The present study can be criticised for the high number of missing patients, which could possibly account for bias in these test results. However, this is unlikely because included patients did not significantly differ from missed patients concerning demographic and initial disease characteristics. Missed patients should mainly have been referred by two ill psychologists. Fortunately, patients in these hospitals represent a random patient population, hence we have no indication that characteristics of the missed children differed from those who could be included. With the current numbers we would detect IQ differences of 0.7 SD (10.5 IQ points) to obtain an adequate power of 80%. To illustrate the meaning of 10.5 SD, a difference between 105 and 95 would be significant, but both IQs are considered average and children with both IQs would be in a regular school class. We could not control for SES. Given the overall average results, bias does not seem likely. In general, patients showed greater standard deviation on both the intelligence tests and neuropsychological tests. However, differences between patients and siblings did not result from one or few individuals with extreme scores.

The norm scores of the Experimental Dutch-Flemish version of the WPPSI-R were recently evaluated as disputable, which could explain the above-average IQs in the young patients (table 3). However, if the patients’ IQs are overrated, we could expect above average IQs in the siblings as well. There were no demographic differences explaining the IQ differences between patients and siblings aged 4–6 years. The scores of the children tested with the WISC-R are high average as a result of the Flynn effect, accounting for an IQ rise of about 6 points, since test norms were collected in the early 1980s.23 If evaluated with more recent test norms these children would probably have average results.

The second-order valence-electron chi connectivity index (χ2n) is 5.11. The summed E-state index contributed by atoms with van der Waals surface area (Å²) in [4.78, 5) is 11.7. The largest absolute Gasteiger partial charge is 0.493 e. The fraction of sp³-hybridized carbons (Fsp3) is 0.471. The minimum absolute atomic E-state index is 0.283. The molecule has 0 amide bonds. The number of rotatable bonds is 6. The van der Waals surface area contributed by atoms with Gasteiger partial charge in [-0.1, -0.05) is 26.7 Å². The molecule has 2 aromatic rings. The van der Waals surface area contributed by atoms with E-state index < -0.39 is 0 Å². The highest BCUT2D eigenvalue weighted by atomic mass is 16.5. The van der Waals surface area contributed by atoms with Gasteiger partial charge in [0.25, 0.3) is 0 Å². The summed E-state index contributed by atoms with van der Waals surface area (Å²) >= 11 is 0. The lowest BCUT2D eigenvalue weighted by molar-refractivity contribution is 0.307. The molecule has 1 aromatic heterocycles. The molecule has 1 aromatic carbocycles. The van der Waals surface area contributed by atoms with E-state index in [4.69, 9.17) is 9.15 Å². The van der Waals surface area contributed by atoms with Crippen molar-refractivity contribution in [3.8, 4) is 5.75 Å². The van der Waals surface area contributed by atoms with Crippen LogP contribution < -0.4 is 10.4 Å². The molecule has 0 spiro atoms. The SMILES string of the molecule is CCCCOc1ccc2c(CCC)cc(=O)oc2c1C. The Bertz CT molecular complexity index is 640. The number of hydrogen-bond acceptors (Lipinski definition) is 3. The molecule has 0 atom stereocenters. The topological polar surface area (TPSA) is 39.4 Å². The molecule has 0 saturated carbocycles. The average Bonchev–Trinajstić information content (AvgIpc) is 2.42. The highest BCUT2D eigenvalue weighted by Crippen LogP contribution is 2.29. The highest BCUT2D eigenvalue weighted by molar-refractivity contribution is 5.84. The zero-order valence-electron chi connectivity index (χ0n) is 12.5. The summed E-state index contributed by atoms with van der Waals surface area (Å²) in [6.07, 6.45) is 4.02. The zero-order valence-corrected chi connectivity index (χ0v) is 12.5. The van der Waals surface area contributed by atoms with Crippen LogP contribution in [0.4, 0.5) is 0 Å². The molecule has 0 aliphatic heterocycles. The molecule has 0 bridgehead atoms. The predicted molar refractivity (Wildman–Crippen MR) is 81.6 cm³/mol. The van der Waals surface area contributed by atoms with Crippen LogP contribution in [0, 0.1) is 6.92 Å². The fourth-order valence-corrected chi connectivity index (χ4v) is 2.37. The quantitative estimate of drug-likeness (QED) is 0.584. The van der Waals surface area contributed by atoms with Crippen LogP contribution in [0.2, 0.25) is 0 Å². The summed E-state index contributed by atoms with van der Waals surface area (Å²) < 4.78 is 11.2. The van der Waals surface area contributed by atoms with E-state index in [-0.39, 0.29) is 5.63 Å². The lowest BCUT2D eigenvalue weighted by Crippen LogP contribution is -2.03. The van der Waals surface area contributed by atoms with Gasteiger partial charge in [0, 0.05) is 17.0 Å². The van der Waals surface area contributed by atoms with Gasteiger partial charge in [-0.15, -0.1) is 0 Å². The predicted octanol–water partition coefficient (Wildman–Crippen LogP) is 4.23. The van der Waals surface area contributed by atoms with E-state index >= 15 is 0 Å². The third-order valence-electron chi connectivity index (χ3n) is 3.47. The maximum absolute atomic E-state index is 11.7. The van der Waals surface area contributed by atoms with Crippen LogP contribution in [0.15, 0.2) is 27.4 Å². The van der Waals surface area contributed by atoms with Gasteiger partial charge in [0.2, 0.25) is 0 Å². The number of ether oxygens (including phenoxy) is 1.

Generally, it is often suggested that emotional, non-organic distress influences the test results. However, such an effect is very unlikely given the normal outcome. Even measures of attention and memory, known to be sensitive for emotional distress,24 did not differ between patients and siblings.


The present data strongly suggest that patients do not suffer from neuropsychological deficits related to acute disease or early treatment. In the future, patients’ baseline scores can be used to discriminate between possible adverse sequelae of disease and/or treatment and eventually, to optimise treatment protocols compromising between high cure rate and good quality of life. Ideally, neuropsychological assessment early after hospitalisation also selects patients who need early intervention for mental or academic deficits, but this was not the aim of this study.

Neuropsychological assessment of children with ALL shortly after diagnosis with sibling controls is feasible and essential to discriminate between adverse sequelae of treatment. Prospective, longitudinal study designs should become the standard for evaluating possible treatment effects.


This study is a collaborative multicentre investigation, which is coordinated by the Paediatric Oncology Centre, Groningen University Hospital. Participating centres: Wilhelmina Children’s Hospital, Utrecht; St Radboud University Medical Centre, Department of Paediatrics, Nijmegen; Vrije Universiteit University Medical Centre, Department of Paediatrics, Amsterdam; University Medical Centre, Emma Children’s Hospital, Amsterdam; University Medical Centre, Willem-Alexander Children and Youth Centre, Leiden.

The authors would like to thank the children and families who participated in this study, and dr A Jennekens-Schinkel for reviewing this paper.



  • Contract grant sponsor: Dutch Cancer Society

  • Competing interests: none declared

  • Parts of this manuscript were presented at the XXXIV Meeting of the International Society of Pediatric Oncology (SIOP), 18–21 September 2002, at Porto, Portugal